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Panagia Chrysopolitissa Church (Agia Kyriaki Chrysopolitissa)
Panagia Chrysopolitissa Church (Agia Kyriaki Chrysopolitissa)

Panagia Chrysopolitissa Church (Agia Kyriaki Chrysopolitissa)

Free admission

Originally built in the fourth century, this early Christian basilica was destroyed during Arab attacks in the seventh century, and another church was built on the site in the 13th century. Though only remnants of the original survive, the foundations and scattered columns give an impression of scale, while mosaics showcase the artistry involved.

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Daily from 8am-1pm and 2pm-5pm.
Ayia Kyriaki Chrysopolitissa, Paphos, Cyprus

The basics

Panagia Chrysopolitissa Church sits on an archaeological site that also features the still-functioning Agia Kyriaki Church and St. Paul’s Pillar. A pathway runs through the site, and boards are placed at strategic locations providing information to visitors. The church is often visited as part of tours of Paphos, which typically also stop at Paphos Archaeological Park. Multi-day tours of Cyprus also make stops here on itineraries that combine visits to Paphos, Nicosia, and the Troodos Mountains.

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Things to know before you go

  • Panagia Chrysopolitissa Church is a must for history buffs.
  • The site is wheelchair-accessible.
  • Wear sunscreen and a hat, and bring along water, as there is little shade and it can get hot here.
  • Dress conservatively if attending a service at the multi-faith Agia Kyriaki Church.
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How to get there

Panagia Chrysopolitissa is in Kato Paphos. The best way to get there is on foot. Walking from the harbor or from the Kato Paphos Main Bus Station should take less than 10 minutes.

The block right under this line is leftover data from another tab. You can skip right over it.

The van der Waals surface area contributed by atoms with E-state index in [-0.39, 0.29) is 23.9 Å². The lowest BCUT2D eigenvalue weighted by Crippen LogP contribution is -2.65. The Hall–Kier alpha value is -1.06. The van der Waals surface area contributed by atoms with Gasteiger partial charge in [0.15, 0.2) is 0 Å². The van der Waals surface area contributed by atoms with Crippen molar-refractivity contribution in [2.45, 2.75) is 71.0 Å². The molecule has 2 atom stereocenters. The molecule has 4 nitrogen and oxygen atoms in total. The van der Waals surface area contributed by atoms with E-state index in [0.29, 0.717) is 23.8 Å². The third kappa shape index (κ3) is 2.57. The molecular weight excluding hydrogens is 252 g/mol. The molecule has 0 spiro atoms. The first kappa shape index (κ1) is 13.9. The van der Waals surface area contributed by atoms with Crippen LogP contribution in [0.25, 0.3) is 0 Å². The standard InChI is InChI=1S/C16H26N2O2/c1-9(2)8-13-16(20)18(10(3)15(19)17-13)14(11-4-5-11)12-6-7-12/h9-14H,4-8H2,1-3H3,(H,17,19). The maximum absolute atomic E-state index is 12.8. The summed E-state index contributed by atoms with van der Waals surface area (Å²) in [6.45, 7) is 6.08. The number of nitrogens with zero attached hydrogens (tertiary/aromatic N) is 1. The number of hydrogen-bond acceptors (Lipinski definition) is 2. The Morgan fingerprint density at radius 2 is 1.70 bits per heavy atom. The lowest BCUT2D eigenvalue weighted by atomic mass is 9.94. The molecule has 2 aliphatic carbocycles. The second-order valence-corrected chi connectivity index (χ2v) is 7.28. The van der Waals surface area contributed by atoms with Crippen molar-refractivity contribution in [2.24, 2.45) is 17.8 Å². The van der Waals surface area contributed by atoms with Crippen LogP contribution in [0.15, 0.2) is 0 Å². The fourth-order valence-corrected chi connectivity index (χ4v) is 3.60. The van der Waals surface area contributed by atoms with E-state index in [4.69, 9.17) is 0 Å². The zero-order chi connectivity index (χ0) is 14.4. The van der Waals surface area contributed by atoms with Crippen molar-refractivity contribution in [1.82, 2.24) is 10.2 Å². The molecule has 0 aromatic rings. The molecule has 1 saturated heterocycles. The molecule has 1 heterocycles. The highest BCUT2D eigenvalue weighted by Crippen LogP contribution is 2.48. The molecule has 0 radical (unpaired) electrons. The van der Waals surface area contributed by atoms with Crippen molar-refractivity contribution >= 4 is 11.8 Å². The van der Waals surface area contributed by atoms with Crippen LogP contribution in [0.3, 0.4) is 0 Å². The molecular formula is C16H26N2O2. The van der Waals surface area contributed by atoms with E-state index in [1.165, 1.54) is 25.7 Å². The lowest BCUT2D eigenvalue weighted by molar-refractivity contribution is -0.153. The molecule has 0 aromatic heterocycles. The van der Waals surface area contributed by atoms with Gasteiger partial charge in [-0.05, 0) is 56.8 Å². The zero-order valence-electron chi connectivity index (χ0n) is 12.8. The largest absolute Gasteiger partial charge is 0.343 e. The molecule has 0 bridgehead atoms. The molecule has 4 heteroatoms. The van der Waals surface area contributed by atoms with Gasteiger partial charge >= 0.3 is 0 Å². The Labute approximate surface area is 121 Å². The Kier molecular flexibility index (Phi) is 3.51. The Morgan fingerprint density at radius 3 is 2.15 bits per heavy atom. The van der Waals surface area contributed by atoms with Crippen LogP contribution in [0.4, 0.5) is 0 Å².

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When to get there

The site is usually quiet and tranquil, even during high season. Go early or late in the day to avoid the hot midday sun.

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St. Paul’s Pillar

To the west of the Panagia Chrysopolitissa Church sits a rather plain-looking marble column that, if it weren’t for the small plaque in front of it, would probably go unnoticed. This pillar is said to be the site where St. Paul was tied up and whipped in the first century. The apostle was persecuted by the Romans for attempting to spread Christianity in Cyprus, though he was eventually successful in his mission, with the Roman governor of Cyprus Sergius Paulus ultimately converting.

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Frequently Asked Questions
The answers provided below are based on answers previously given by the tour provider to customers’ questions.
Q:
What are the nearest attractions to Panagia Chrysopolitissa Church (Agia Kyriaki Chrysopolitissa)?
A:
Attractions near Panagia Chrysopolitissa Church (Agia Kyriaki Chrysopolitissa):
Q:
What else should I know about attractions in Paphos?
A:
As well as visiting the Panagia Chrysopolitissa Church (Agia Kyriaki Chrysopolitissa), check out these trip ideas to make the most of your visit: